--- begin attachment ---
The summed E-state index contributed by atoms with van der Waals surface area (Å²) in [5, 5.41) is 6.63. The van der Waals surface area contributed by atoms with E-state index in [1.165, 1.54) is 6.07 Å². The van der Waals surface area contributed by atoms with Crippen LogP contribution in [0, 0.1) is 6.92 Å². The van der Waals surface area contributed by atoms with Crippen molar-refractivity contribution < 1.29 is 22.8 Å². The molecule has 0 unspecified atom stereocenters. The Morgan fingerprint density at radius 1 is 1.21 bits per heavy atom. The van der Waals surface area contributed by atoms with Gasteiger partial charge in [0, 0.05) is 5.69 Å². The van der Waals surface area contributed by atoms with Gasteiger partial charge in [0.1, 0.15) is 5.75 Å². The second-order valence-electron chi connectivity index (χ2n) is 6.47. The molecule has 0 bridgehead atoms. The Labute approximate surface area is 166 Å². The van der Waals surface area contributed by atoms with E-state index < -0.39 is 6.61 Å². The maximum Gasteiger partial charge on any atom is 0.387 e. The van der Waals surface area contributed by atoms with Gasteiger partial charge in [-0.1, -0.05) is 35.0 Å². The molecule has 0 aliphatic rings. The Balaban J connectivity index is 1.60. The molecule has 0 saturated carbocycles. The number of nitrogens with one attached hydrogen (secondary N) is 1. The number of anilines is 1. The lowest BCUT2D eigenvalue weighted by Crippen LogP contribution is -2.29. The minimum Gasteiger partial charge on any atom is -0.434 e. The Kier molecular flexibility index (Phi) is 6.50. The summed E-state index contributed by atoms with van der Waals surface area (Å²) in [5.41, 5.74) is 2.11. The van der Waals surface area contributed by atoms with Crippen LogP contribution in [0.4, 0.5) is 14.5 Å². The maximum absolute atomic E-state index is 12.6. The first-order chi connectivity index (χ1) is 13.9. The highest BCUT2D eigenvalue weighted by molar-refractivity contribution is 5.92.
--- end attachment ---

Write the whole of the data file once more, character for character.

The summed E-state index contributed by atoms with van der Waals surface area (Å²) in [5, 5.41) is 6.63. The van der Waals surface area contributed by atoms with E-state index in [1.165, 1.54) is 6.07 Å². The van der Waals surface area contributed by atoms with Crippen LogP contribution in [0, 0.1) is 6.92 Å². The van der Waals surface area contributed by atoms with Crippen molar-refractivity contribution < 1.29 is 22.8 Å². The molecule has 0 unspecified atom stereocenters. The Morgan fingerprint density at radius 1 is 1.21 bits per heavy atom. The van der Waals surface area contributed by atoms with Gasteiger partial charge in [0, 0.05) is 5.69 Å². The van der Waals surface area contributed by atoms with Gasteiger partial charge in [0.1, 0.15) is 5.75 Å². The second-order valence-electron chi connectivity index (χ2n) is 6.47. The molecule has 0 bridgehead atoms. The Labute approximate surface area is 166 Å². The van der Waals surface area contributed by atoms with E-state index < -0.39 is 6.61 Å². The maximum Gasteiger partial charge on any atom is 0.387 e. The van der Waals surface area contributed by atoms with Gasteiger partial charge in [-0.1, -0.05) is 35.0 Å². The molecule has 0 aliphatic rings. The Balaban J connectivity index is 1.60. The molecule has 0 saturated carbocycles. The number of nitrogens with one attached hydrogen (secondary N) is 1. The number of anilines is 1. The lowest BCUT2D eigenvalue weighted by Crippen LogP contribution is -2.29. The minimum Gasteiger partial charge on any atom is -0.434 e. The Kier molecular flexibility index (Phi) is 6.50. The summed E-state index contributed by atoms with van der Waals surface area (Å²) in [5.41, 5.74) is 2.11. The van der Waals surface area contributed by atoms with Crippen LogP contribution in [0.4, 0.5) is 14.5 Å². The maximum absolute atomic E-state index is 12.6. The first-order chi connectivity index (χ1) is 13.9. The highest BCUT2D eigenvalue weighted by molar-refractivity contribution is 5.92.